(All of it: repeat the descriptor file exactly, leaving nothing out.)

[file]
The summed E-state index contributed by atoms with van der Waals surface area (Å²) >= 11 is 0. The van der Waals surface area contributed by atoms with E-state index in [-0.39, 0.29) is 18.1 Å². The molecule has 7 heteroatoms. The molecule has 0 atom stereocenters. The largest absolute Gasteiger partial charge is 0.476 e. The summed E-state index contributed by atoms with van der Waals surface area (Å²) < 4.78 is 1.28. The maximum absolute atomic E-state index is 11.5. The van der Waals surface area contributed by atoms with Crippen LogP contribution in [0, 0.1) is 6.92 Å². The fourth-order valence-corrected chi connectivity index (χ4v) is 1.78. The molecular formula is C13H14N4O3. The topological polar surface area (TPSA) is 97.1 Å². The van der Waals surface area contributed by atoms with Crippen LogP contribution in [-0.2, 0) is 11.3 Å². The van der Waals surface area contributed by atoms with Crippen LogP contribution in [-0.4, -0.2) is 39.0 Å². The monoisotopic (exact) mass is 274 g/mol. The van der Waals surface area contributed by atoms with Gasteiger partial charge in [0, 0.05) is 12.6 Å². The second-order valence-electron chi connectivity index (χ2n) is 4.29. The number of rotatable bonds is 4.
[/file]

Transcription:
The summed E-state index contributed by atoms with van der Waals surface area (Å²) >= 11 is 0. The van der Waals surface area contributed by atoms with E-state index in [-0.39, 0.29) is 18.1 Å². The molecule has 7 heteroatoms. The molecule has 0 atom stereocenters. The largest absolute Gasteiger partial charge is 0.476 e. The summed E-state index contributed by atoms with van der Waals surface area (Å²) < 4.78 is 1.28. The maximum absolute atomic E-state index is 11.5. The van der Waals surface area contributed by atoms with Crippen LogP contribution in [0, 0.1) is 6.92 Å². The fourth-order valence-corrected chi connectivity index (χ4v) is 1.78. The molecular formula is C13H14N4O3. The topological polar surface area (TPSA) is 97.1 Å². The van der Waals surface area contributed by atoms with Crippen LogP contribution in [-0.2, 0) is 11.3 Å². The van der Waals surface area contributed by atoms with Crippen LogP contribution in [-0.4, -0.2) is 39.0 Å². The monoisotopic (exact) mass is 274 g/mol. The van der Waals surface area contributed by atoms with Gasteiger partial charge in [0, 0.05) is 12.6 Å². The second-order valence-electron chi connectivity index (χ2n) is 4.29. The number of rotatable bonds is 4.